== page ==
By the mid-20th century, New York City had arguably surpassed Paris as the new capital of Western art. Artists from all over the world still flock to the city to this day, drawn by its diversity, culture, and opportunity. But New York hasn’t just housed generations of artists; it’s also been their muse.
Scenes of New York City: The Elie and Sarah Hirschfeld Collection, edited by Roberta J. M. Olson and published by D Giles Limited, is a compendium of artworks inspired by the Big Apple. Real estate developer and art collector Hirschfeld began collecting works on the theme in the 1970s, when he purchased a 1945 painting by Thomas Hart Benton depicting a view of Washington Square. Today, his collection — which he recently promised to the New-York Historical Society — comprises 113 pieces by 82 artists, most of which were executed after 1900.
The artists in Hirschfeld’s collection made their works as visitors, immigrants, and natives to the dynamic city. They recorded New York as it changed in ways big and small, from skyscrapers and bridges to lunch counters and street vendors. Hirschfeld’s collection offers a multifaceted visual history of the city, albeit one through a mostly European and European-descended lens. In conjunction with the book, Hirschfeld’s collection is also on view at the New-York Historical Society through August.
Standouts include Marc Chagall’s “View of Central Park from the Window” (1958), a drawing made from the artist’s room at the Stanhope Hotel with airy, quick strokes that seem to capture a bit of the city’s frenetic energy. On the other end of the spectrum, Mark Rothko’s “Untitled (The Subway)” (1937), with its muddy colors and cage-like pillars, conveys the stifling stillness on the platform during the moments between trains.
As an added bonus, Scenes of New York City often features lesser-known sketches and pieces that show artists at unexpected angles. For instance, we see Georgia O’Keeffe relish in the sharp lines of the Brooklyn Bridge, a crowded backyard scene by the nature-lover Charles Burchfield, and a luminous oil painting of Greeley Square by the illustrator and Madeline creator Ludwig Bemelmans. Lovers of New York are sure to enjoy the many views of the city that the book offers.
Al-Hadid’s new mosaic features the famed clock that hung at the entrance of the original station until the building was demolished in the 1960s.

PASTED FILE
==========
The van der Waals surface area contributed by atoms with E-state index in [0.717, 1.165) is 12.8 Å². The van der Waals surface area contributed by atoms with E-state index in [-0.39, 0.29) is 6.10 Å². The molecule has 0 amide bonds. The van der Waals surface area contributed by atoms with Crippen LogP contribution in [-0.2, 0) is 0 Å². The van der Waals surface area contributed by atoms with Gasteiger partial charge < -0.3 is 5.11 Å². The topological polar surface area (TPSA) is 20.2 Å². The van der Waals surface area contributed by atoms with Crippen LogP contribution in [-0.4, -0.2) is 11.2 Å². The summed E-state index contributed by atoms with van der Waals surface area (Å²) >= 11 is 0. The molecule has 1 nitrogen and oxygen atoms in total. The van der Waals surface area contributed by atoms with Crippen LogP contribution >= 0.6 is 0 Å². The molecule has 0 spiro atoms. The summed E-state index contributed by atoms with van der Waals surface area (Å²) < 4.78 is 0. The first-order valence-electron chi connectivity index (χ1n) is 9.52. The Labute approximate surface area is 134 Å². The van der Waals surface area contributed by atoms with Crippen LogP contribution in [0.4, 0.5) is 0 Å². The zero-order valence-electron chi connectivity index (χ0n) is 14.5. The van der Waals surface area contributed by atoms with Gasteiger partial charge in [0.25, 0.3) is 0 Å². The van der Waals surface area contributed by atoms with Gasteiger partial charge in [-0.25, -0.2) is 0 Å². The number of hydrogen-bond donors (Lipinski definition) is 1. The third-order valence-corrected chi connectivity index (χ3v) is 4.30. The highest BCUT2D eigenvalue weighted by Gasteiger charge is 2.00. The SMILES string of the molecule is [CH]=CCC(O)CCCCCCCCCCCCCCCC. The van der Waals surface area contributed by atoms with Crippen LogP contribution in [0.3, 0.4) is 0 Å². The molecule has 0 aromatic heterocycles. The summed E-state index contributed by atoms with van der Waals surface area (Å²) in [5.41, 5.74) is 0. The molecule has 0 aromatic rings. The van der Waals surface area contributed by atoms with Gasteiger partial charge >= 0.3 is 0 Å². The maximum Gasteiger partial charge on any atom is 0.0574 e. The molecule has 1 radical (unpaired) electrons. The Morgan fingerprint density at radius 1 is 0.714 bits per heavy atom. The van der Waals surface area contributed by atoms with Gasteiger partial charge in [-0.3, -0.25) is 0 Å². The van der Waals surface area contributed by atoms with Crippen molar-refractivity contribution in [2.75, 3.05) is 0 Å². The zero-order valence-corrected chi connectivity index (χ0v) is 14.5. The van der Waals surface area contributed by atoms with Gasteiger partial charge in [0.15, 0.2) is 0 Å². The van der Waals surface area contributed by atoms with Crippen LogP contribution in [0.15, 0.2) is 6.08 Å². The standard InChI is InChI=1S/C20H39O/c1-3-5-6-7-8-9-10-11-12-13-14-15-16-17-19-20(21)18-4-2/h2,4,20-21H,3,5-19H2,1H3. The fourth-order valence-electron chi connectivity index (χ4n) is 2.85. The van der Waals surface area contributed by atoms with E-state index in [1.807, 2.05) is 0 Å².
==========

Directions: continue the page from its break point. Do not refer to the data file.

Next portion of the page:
The excavation project also yielded Old Kingdom-era amulets, stoneware, and daily-use tools.
Join the New-York Historical Society on February 10 for a virtual conversation about our changing relationship to the natural world with Julie Decker, John Grade, and LaMont Hamilton.
The steel spike clad in gold and silver commemorated the completion of the Transcontinental Railroad in 1869.
Thanks to a $3.3 million grant from the state’s Creative Corps, artists can now apply to bring the project to their neighborhood.
Your list of must-see, fun, insightful, and very Los Angeles art events this month, including Alicia Piller, Brad Phillips, Mulyana, the MexiCali Biennial, and more.
Her solo exhibition at the Los Angeles institution demonstrates how natural light can turn an overlooked, everyday setting into a sublime landscape.
Presented by Northwestern’s Block Museum and McCormick School of Engineering, this new exhibition seeks empathy at the boundaries of life. On view in Evanston, Illinois.
Nicola López and Paula Wilson’s exhibition Becoming Land considers anthropocentric relationships with New Mexico’s desert landscapes.
A festival dedicated to Davinci’s The King Show celebrates the LA artist’s trippy remixing of stock footage, Hollywood cinema, and theater.
Located in Des Moines, Iowa, this residency for emerging and established artists includes studio and living space, a $1,000 monthly stipend, and more.
20th Century Indian Art: Modern, Post-Independence, Contemporary surveys the many distinct aspects of art in South Asia.
Moving too fast on your commute, looking out of the corner of your eye one second too late, and you might miss HOTTEA’s yarn installations.